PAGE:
Home > categories > Machinery & Equipment > Heat Exchanger > In a shell and tube heat exchange, how do I find the length of the tube?

In a shell and tube heat exchange, how do I find the length of the tube?

I found out the area. Is it L=pi*D*L or L= n*pi*D*L and what is n?I have to find this for a) for one shell pass, 2 tube passes(b) for one shell pass, 3 tube passes(c) for two shell passes, four tube passes


You'll need the number of tubes. The area of a shell and tube exchanger is the outside surface of all the tubes. The outside area of a tube is pi * D * L. n looks like the number of tubes. Shell and tube exchanger tubes are frequently 20' long, sometimes they are shorter, 16'. Rarely I've seen longer ones except for some air coolers.
Starting from scratch you need the overall heat transfer coefficient and the approximate velocity that was used for that calculation. You also need the amount of heat to be transferred and the log mean temperature difference for the two streams. This is all basic heat transfer and heat exchanger design information With that information you can calculate a surface area. You have to select a tube size to determine the area per foot of tube length. From that you can get the total length of tubing you need. Next select the number of tubes so the velocity in the tubes will be in the range of that used to determine the overall heat transfer coefficient. With the number of tubes and the total tube length you can come up with the tube length needed to satisfy these conditions. Hint, the approach on the heat exchanger is typically 5 to 10 degrees F and a very common tube size is 3/4. Tubes typically come in increments of 10 feet up to about 60 to 100 feet. If you have multiple pass exchangers, you figure the tube length for a single pass and divide the length by the number of passes.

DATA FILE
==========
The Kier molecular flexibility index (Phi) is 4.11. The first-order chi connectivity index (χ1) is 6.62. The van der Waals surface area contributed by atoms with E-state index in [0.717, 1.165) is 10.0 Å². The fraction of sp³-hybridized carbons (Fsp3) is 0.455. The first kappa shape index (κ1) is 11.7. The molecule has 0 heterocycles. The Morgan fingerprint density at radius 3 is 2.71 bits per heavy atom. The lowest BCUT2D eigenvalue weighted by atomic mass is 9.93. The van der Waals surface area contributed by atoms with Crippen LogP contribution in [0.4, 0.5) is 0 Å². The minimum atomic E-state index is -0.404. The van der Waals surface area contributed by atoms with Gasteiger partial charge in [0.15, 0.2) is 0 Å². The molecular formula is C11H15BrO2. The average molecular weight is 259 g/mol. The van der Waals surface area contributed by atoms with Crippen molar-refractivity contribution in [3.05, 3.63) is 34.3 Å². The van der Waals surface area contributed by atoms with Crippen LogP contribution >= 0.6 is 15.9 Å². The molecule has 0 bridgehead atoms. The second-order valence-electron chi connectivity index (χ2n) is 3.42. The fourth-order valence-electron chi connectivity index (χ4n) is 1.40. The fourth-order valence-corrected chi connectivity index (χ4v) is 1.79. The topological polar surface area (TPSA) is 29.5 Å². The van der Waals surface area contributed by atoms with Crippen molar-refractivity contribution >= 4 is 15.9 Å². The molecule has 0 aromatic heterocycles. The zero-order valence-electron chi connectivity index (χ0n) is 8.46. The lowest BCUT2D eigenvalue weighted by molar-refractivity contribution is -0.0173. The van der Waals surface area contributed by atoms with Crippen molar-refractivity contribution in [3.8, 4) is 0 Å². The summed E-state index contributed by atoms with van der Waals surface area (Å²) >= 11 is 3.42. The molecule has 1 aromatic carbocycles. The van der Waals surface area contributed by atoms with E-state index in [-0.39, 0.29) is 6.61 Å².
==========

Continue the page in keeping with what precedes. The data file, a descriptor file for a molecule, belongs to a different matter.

Share to: